You may have noticed that new articles have been a little thin on the ground lately. Please accept my apologies. I must also apologize to all those who have tried to contact me recently via email and received no reply.
Due to personal problems, injury and a house move I find myself with limited time and resources, added to which intermittent & limited internet access. This will probably be the case for the next few weeks up until Christmas for sure. Hopefully though, things will be back to normal in the New Year. I should be settled in my new home and well on the road to recovery.
Please keep comments and emails coming in and I will endeavor to answer them as soon as I possibly can.
The Trans-Antarctic Expedition 1914-1917
In Shackleton’s own words, “After the conquest of the South Pole by Amundsen who, by a narrow margin of days only, was in advance of the British Expedition under Scott, there remained but one great main object of Antarctic journeyings–the crossing of the South Polar continent from sea to sea”.
When Shackleton returned from the Nimrod Expedition, on which an attempt was made to plant the British flag on the South Pole, attention was turned towards the crossing of the continent as Shackleton felt certain that either Amundsen or Scott would succeed where he had failed, just 97 miles from his goal.
Shackleton felt that the first crossing of the Antarctic Continent, from sea to sea via the Pole, apart from its historic value, would be a journey of great scientific importance. The distance would be roughly 1800 miles, and the first half of this, from the Weddell Sea to the Pole, would be over unexplored territory. Shackleton intended on taking continuous magnetic observations as the glaciologist and geologist studied ice formations and the mountains of Victoria Land. While the Trans-continental party worked its way across the continent, other scientific parties would operate from the base on the Weddell Sea. One sledging party would travel towards Graham Land, making observations and collecting geological specimens while another party would travel eastward toward Enderby Land conducting the same types of studies. A third party would remain at the base to study the fauna of the land and sea and the meteorological conditions. From the Ross Sea base in McMurdo Sound, another party would push southward to await the arrival of the Trans-continental party at the top of the Beardmore Glacier. Two ships were required for the expedition. The Endurance would be used to transport the Trans-continental party to the Weddell Sea and would afterwards explore the shores of the coastline. She was constructed at Sandefjord by the famous Norwegian builder, Christensen. She was barquentine rigged and had triple-expansion engines which gave her a speed under steam of 9 to 10 knots. Some 350 tons, she was built of selected pine, oak and greenheart. Fully equipped, she cost the Expedition £14,000. Aurora, the ship used to take out the Ross Sea Party, was purchased from Douglas Mawson. She was very similar to theTerra Nova of Scott’s expedition.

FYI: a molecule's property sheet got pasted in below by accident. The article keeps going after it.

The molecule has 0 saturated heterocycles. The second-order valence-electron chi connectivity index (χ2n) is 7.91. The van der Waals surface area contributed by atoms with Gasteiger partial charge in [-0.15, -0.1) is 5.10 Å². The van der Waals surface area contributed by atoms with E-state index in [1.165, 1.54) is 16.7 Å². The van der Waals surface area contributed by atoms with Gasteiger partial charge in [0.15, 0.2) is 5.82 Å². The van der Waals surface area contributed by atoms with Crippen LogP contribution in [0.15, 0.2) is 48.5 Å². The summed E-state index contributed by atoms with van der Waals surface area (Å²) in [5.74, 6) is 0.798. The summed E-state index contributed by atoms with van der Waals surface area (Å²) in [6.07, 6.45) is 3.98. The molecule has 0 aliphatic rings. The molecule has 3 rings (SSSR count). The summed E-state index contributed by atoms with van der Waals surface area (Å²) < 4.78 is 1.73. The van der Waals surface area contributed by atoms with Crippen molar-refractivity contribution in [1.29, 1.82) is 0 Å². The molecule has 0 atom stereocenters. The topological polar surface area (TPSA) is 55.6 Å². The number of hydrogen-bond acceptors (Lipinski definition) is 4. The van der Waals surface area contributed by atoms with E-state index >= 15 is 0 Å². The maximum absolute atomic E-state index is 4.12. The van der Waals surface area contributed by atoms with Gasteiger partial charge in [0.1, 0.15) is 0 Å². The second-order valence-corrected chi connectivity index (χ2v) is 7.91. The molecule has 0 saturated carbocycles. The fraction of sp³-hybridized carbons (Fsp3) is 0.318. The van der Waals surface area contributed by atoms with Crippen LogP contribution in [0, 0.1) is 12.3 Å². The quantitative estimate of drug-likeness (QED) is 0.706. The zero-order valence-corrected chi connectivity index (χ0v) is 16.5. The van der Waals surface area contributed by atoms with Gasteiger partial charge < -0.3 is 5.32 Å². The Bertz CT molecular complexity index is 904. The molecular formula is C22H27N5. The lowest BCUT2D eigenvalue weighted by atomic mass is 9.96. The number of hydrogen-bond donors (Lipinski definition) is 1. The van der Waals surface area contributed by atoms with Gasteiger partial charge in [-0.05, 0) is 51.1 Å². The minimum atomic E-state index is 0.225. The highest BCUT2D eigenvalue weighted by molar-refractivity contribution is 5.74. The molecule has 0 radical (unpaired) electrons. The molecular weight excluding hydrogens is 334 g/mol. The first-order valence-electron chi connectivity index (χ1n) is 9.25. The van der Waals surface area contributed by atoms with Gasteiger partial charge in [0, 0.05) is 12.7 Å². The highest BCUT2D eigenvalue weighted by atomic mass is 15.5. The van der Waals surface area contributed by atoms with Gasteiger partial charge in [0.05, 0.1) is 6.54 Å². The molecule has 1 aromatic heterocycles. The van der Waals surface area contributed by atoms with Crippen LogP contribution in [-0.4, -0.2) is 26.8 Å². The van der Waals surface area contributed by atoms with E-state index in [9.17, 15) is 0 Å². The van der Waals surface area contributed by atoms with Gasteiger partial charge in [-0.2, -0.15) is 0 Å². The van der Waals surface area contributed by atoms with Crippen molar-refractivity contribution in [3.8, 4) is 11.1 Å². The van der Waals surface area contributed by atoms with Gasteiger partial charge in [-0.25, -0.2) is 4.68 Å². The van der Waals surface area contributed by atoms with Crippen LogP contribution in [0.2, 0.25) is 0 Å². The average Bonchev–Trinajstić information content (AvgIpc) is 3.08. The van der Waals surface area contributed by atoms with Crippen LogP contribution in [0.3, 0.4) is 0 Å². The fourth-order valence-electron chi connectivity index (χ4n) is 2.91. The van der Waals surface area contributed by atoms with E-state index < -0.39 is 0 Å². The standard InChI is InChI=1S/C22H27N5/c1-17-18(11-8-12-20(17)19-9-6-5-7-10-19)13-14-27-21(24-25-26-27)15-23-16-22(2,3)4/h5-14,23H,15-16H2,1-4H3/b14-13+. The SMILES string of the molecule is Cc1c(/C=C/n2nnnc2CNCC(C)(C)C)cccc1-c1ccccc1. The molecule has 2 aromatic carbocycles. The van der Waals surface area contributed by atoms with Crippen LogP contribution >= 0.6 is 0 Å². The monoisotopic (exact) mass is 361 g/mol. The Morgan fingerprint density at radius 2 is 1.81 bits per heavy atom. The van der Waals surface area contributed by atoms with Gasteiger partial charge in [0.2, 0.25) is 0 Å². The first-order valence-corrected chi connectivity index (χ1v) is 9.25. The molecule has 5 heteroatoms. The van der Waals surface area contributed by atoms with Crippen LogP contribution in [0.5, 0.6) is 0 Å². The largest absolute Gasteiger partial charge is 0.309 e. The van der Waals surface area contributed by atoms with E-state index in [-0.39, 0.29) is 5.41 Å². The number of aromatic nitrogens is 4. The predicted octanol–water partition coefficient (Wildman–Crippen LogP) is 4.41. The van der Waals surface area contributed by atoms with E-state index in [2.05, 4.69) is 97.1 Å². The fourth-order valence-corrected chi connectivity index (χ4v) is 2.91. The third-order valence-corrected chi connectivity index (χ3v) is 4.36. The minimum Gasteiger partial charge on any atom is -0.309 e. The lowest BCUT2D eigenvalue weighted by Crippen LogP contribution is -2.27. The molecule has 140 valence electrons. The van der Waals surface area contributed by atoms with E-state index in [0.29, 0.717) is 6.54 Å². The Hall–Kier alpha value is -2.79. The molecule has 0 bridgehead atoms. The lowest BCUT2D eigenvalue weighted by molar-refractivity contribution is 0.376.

A very useful item is a leather belt. Other than helping to keep your trousers up or providing something to hang your knife off. You can also use a leather belt in many other ways. As a lashing, perhaps an aid to carrying a bundle of firewood or even as a tornique.
I also use my leather belt as a strop to help me keep my knife as sharp as possible while away from home, spending precious time in the woods. Before I leave home I rub some polishing compound onto the inside of my belt. Not all belts are ideal for this task. You are best to use a strong, one piece leather belt which does not have a liner stitched into it, as when you strop your knife you will eventually wear the stitching away.